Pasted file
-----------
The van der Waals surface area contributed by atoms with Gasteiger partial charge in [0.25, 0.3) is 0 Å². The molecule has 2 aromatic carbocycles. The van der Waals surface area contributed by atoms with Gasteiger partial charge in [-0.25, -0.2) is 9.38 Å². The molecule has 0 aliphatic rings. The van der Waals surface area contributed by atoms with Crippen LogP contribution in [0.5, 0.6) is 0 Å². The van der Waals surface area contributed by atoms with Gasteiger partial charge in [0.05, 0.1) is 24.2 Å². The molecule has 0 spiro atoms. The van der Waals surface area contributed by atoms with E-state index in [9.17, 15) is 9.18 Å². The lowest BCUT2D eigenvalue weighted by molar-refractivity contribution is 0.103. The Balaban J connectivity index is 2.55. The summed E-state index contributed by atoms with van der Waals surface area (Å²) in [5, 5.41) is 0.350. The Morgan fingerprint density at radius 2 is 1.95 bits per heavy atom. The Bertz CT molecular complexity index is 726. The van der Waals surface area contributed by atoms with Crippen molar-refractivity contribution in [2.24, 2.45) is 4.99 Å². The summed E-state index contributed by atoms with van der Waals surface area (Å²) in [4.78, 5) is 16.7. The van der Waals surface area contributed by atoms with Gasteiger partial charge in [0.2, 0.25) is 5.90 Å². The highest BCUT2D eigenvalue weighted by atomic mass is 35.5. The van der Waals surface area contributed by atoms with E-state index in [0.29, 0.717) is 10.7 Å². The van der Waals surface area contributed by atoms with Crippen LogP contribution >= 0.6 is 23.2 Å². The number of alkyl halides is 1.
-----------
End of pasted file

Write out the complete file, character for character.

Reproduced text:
The van der Waals surface area contributed by atoms with Gasteiger partial charge in [0.25, 0.3) is 0 Å². The molecule has 2 aromatic carbocycles. The van der Waals surface area contributed by atoms with Gasteiger partial charge in [-0.25, -0.2) is 9.38 Å². The molecule has 0 aliphatic rings. The van der Waals surface area contributed by atoms with Crippen LogP contribution in [0.5, 0.6) is 0 Å². The van der Waals surface area contributed by atoms with Gasteiger partial charge in [0.05, 0.1) is 24.2 Å². The molecule has 0 spiro atoms. The van der Waals surface area contributed by atoms with E-state index in [9.17, 15) is 9.18 Å². The lowest BCUT2D eigenvalue weighted by molar-refractivity contribution is 0.103. The Balaban J connectivity index is 2.55. The summed E-state index contributed by atoms with van der Waals surface area (Å²) in [5, 5.41) is 0.350. The Morgan fingerprint density at radius 2 is 1.95 bits per heavy atom. The Bertz CT molecular complexity index is 726. The van der Waals surface area contributed by atoms with Crippen molar-refractivity contribution in [2.24, 2.45) is 4.99 Å². The summed E-state index contributed by atoms with van der Waals surface area (Å²) in [4.78, 5) is 16.7. The van der Waals surface area contributed by atoms with Gasteiger partial charge in [0.2, 0.25) is 5.90 Å². The highest BCUT2D eigenvalue weighted by atomic mass is 35.5. The van der Waals surface area contributed by atoms with E-state index in [0.29, 0.717) is 10.7 Å². The van der Waals surface area contributed by atoms with Crippen LogP contribution >= 0.6 is 23.2 Å². The number of alkyl halides is 1.